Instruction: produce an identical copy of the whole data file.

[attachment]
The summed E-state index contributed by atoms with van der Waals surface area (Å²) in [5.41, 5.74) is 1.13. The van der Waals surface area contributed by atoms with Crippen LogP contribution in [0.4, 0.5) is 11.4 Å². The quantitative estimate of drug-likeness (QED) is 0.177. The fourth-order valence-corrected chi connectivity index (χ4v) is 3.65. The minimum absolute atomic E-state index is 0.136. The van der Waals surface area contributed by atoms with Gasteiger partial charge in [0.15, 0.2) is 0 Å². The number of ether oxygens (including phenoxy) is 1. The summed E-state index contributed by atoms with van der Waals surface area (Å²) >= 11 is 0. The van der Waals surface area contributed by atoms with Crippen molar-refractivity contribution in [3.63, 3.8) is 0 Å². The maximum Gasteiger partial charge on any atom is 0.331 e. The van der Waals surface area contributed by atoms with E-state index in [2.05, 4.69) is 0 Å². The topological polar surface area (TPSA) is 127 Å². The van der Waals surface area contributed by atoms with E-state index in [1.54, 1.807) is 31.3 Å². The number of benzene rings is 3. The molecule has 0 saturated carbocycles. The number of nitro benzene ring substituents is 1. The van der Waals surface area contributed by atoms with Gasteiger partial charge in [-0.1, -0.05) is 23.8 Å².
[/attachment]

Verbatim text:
The summed E-state index contributed by atoms with van der Waals surface area (Å²) in [5.41, 5.74) is 1.13. The van der Waals surface area contributed by atoms with Crippen LogP contribution in [0.4, 0.5) is 11.4 Å². The quantitative estimate of drug-likeness (QED) is 0.177. The fourth-order valence-corrected chi connectivity index (χ4v) is 3.65. The minimum absolute atomic E-state index is 0.136. The van der Waals surface area contributed by atoms with Gasteiger partial charge in [0.15, 0.2) is 0 Å². The number of ether oxygens (including phenoxy) is 1. The summed E-state index contributed by atoms with van der Waals surface area (Å²) >= 11 is 0. The van der Waals surface area contributed by atoms with Crippen molar-refractivity contribution in [3.63, 3.8) is 0 Å². The maximum Gasteiger partial charge on any atom is 0.331 e. The van der Waals surface area contributed by atoms with E-state index in [2.05, 4.69) is 0 Å². The topological polar surface area (TPSA) is 127 Å². The van der Waals surface area contributed by atoms with E-state index in [1.54, 1.807) is 31.3 Å². The number of benzene rings is 3. The molecule has 0 saturated carbocycles. The number of nitro benzene ring substituents is 1. The van der Waals surface area contributed by atoms with Gasteiger partial charge in [-0.1, -0.05) is 23.8 Å².